I used the following Node.JS code:

The script does the following:

  • Extract the filename of the uploaded file from the event object
  • Create a Transcoder job and specify the required outputs
  • Launch the job

Note: you might notice in the function above is the use of presets (1351620000001-300040). It describes how to encode the given file (in this case mp3). The full list of available presets can be found in AWS Documentation.

Finally, set the pipeline id as an envrionment variable and select an IAM role with permission to access Elastic Transcoder:

Once created, upload a video file to the inputs bucket:

If everything went well, you should see the file in your outputs bucket:

S3 will trigger our Lambda function. It will then execute our function. and log the S3 object name to CloudWatch Logs:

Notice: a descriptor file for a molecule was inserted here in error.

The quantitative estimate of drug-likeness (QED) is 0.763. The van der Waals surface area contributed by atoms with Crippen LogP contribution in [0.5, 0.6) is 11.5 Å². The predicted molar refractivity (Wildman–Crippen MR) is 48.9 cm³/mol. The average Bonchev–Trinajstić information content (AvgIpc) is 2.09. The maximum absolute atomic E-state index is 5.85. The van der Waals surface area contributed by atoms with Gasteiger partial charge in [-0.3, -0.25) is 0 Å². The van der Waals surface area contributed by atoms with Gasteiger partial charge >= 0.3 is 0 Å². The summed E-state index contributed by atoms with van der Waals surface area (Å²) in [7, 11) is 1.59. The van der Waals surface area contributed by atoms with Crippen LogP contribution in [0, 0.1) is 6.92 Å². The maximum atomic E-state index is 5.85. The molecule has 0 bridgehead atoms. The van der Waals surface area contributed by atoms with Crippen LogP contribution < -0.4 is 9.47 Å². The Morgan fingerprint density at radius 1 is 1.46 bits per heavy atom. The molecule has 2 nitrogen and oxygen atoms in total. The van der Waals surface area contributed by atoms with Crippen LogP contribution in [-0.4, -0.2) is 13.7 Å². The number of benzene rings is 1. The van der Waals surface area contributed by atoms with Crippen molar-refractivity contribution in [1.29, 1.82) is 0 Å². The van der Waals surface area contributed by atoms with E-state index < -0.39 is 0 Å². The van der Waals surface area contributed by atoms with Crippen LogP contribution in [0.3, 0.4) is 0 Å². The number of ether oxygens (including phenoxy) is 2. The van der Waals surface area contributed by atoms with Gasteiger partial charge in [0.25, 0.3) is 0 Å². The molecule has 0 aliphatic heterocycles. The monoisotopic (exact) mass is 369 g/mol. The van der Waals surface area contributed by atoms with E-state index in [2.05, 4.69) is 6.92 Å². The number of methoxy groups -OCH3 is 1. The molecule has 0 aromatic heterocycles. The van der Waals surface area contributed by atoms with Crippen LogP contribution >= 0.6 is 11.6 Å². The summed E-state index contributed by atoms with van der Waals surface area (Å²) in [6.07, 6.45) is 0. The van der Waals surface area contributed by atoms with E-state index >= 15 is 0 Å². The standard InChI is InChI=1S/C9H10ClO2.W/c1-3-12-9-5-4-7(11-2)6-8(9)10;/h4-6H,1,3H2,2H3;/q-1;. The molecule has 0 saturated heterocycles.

After couple of seconds (or minutes depends on the size of the video ) , you should see a new MP3 file has been generated by Elastic Transcoder job inside the outputs directory in the S3 bucket:

Create Front-End for Serverless RESTful API

In this post, we will build an UI for our Serverless REST API we built in the previous tutorial, so make sure to read it before following this part.

Note: make sure to enable CORS for the endpoint. In the API Gateway Console under Actions and Enable CORS:

The first step is to clone the project:

Head into the ui folder, and modify the js/app.js with your own API Gateway Invoke URL:

Once done, you are ready to create a new S3 bucket:

Copy all the files in the ui directory into the bucket:

Finally, turns website hosting on for your bucket:

After running this command all of our static files should appear in our S3 bucket:

Your bucket is configured for static website hosting, and you now have an S3 website url like this http://<bucket_name>